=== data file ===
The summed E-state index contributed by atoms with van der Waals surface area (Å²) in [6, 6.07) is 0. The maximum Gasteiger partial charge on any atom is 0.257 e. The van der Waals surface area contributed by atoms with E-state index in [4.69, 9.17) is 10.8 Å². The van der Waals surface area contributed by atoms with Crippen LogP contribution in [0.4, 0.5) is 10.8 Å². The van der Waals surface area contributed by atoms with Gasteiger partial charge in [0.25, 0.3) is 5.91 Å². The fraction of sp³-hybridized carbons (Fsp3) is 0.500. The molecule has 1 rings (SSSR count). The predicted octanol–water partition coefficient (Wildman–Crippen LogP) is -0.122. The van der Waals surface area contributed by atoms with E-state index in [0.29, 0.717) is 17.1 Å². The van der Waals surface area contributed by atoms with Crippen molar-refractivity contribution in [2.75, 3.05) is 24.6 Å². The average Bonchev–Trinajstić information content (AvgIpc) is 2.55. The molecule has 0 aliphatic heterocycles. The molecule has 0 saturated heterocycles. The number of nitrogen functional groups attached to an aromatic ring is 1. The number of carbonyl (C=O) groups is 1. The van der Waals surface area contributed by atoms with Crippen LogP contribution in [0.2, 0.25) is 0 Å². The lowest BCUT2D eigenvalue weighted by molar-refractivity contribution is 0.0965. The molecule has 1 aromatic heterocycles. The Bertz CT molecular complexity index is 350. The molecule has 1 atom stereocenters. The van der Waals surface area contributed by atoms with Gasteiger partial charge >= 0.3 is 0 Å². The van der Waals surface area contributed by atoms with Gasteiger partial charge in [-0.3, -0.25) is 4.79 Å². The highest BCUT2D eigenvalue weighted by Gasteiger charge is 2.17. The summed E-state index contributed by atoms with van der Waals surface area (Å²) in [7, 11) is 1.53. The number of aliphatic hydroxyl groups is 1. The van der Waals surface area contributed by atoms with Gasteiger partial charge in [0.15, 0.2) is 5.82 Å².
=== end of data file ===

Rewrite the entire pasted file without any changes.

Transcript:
The summed E-state index contributed by atoms with van der Waals surface area (Å²) in [6, 6.07) is 0. The maximum Gasteiger partial charge on any atom is 0.257 e. The van der Waals surface area contributed by atoms with E-state index in [4.69, 9.17) is 10.8 Å². The van der Waals surface area contributed by atoms with Crippen LogP contribution in [0.4, 0.5) is 10.8 Å². The van der Waals surface area contributed by atoms with Gasteiger partial charge in [0.25, 0.3) is 5.91 Å². The fraction of sp³-hybridized carbons (Fsp3) is 0.500. The molecule has 1 rings (SSSR count). The predicted octanol–water partition coefficient (Wildman–Crippen LogP) is -0.122. The van der Waals surface area contributed by atoms with E-state index in [0.29, 0.717) is 17.1 Å². The van der Waals surface area contributed by atoms with Crippen molar-refractivity contribution in [2.75, 3.05) is 24.6 Å². The average Bonchev–Trinajstić information content (AvgIpc) is 2.55. The molecule has 0 aliphatic heterocycles. The molecule has 0 saturated heterocycles. The number of nitrogen functional groups attached to an aromatic ring is 1. The number of carbonyl (C=O) groups is 1. The van der Waals surface area contributed by atoms with Crippen LogP contribution in [0.2, 0.25) is 0 Å². The lowest BCUT2D eigenvalue weighted by molar-refractivity contribution is 0.0965. The molecule has 1 aromatic heterocycles. The Bertz CT molecular complexity index is 350. The molecule has 1 atom stereocenters. The van der Waals surface area contributed by atoms with Gasteiger partial charge >= 0.3 is 0 Å². The van der Waals surface area contributed by atoms with Gasteiger partial charge in [-0.3, -0.25) is 4.79 Å². The highest BCUT2D eigenvalue weighted by Gasteiger charge is 2.17. The summed E-state index contributed by atoms with van der Waals surface area (Å²) in [7, 11) is 1.53. The number of aliphatic hydroxyl groups is 1. The van der Waals surface area contributed by atoms with Gasteiger partial charge in [0.15, 0.2) is 5.82 Å².